Wednesday, December 20, 2006

The Afghanistan Parallel

"President Bush said Tuesday that the United States should expand the size of its armed forces, acknowledging that the military had been strained by the wars in Iraq and Afghanistan and would need to grow to cope with what he suggested would be a long battle against Islamic extremism."
It's popular in some quarters to compare George Bush's disastrous Iraq war with the prolonged, and ultimately pointless tragedy, of the Vietnam War.

All such parallels are never exact. The people, circumstances, purposes, and consequences inevitably will differ to some extent. As in life itself, however, often one can find important lessons -- and grave warnings -- by studying history. As a popular quotation often attributed (without proof) to Mark Twain has it, "History doesn't repeat itself, but it often rhymes."

Here's another parallel to Iraq worth contemplating: "THE SOVIET EXPERIENCE IN AFGHANISTAN: RUSSIAN DOCUMENTS AND MEMOIRS":
The actual decision to invade was made in secret by a very small group of Politburo members, against the strong and openly expressed opposition of the military, and only then rubber-stamped by the other Politburo members.
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The highest leadership was poorly informed about the strength of religious beliefs among the masses of the Afghan population. Political and military leaders were surprised to find that rather than being perceived as a progressive anti-imperialist force, the Afghanis as foreign invaders, and "infidels."
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The initial mission... was soon expanded to combat, and kept growing over time. The Soviet reservists, who comprised the majority of the troops initially sent in, were pulled into full-scale combat operations against the rebels, while the regular Afghan army was often unreliable because of the desertions and lack of discipline.
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The Soviet troops also suffered from the confusion about their goals—the initial official mission was to protect the PDPA regime; however, when the troops reached Kabul, their orders were to overthrow Amin and his regime. Then the mission was changed once again, but the leadership was not willing to admit that the Soviet troops were essentially fighting the Afghan civil war for the PDPA.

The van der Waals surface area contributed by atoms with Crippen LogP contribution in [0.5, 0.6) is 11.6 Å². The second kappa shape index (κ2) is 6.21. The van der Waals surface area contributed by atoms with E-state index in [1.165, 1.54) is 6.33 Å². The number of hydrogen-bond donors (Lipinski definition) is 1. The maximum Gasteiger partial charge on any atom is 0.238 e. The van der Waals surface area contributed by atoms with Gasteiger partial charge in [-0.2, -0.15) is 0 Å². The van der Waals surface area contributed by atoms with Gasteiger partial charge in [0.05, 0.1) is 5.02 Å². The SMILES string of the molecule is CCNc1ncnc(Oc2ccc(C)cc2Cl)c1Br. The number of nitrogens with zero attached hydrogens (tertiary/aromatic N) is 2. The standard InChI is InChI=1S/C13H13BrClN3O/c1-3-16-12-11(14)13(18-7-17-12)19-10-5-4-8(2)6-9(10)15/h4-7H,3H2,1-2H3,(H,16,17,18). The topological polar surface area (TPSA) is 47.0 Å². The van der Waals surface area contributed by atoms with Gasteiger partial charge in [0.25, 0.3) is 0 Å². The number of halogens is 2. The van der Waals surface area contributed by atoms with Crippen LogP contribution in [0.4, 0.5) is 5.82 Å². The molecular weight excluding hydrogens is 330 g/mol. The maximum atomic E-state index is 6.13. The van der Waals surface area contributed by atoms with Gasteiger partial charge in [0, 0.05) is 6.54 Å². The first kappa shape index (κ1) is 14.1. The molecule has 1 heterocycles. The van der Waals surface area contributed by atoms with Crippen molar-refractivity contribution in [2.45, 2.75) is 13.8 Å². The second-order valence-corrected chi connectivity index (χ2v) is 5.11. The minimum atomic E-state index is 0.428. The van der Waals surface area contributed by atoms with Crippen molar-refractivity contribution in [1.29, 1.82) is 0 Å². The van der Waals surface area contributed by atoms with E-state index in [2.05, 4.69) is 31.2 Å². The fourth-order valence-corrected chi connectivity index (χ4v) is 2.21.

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The realization that there could be no military solution to the conflict in Afghanistan came to the Soviet military leadership very early on. The issue of troop withdrawal and the search for a political solution was discussed as early as 1980, but no real steps in that direction were taken, and the Limited Contingent continued to fight in Afghanistan without a clearly defined objective.
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[T]op Soviet military and political leadership held secret deliberations on the possibility of early withdrawal of Soviet forces from Afghanistan. Nevertheless, the first combat operations of the Soviet troops led to the change in the original mission of the Limited Contingent to include combat operations against the rebels.
On the same day Bush as much as admitted he lied during the Fall congressional campaign when claiming "we're winning," the International Crisis Group published a short paper intended to avoid the same order of mistakes made by 'beltway insiders' in the (former) Soviet Union.

The paper is titled, "After Baker-Hamilton: What to Do in Iraq." A brief summary is here. The full 44-page report (in PDF format) is here.

Nowhere does ICG recommend the Soviet-like approach of committing more troops. Instead, it calls for a "clean break" from Bush's failed policies, and offers a detailed 27-step "sustained multilateral diplomacy" campaign with the clear objective of achieving "an end-state for Iraq and the region that is no one’s first choice, but with which everyone can live."

Here's the rub:
There is abundant reason to question whether the Bush administration is capable of such a dramatic course change. But there is no reason to question why it ought to change direction, and what will happen if it does not.
The dimensions of the disaster that George W. Bush has brought upon America are nearly incalculable. If, as seems abundantly clear, he cannot alter course then he should be replaced, and the quicker the better.

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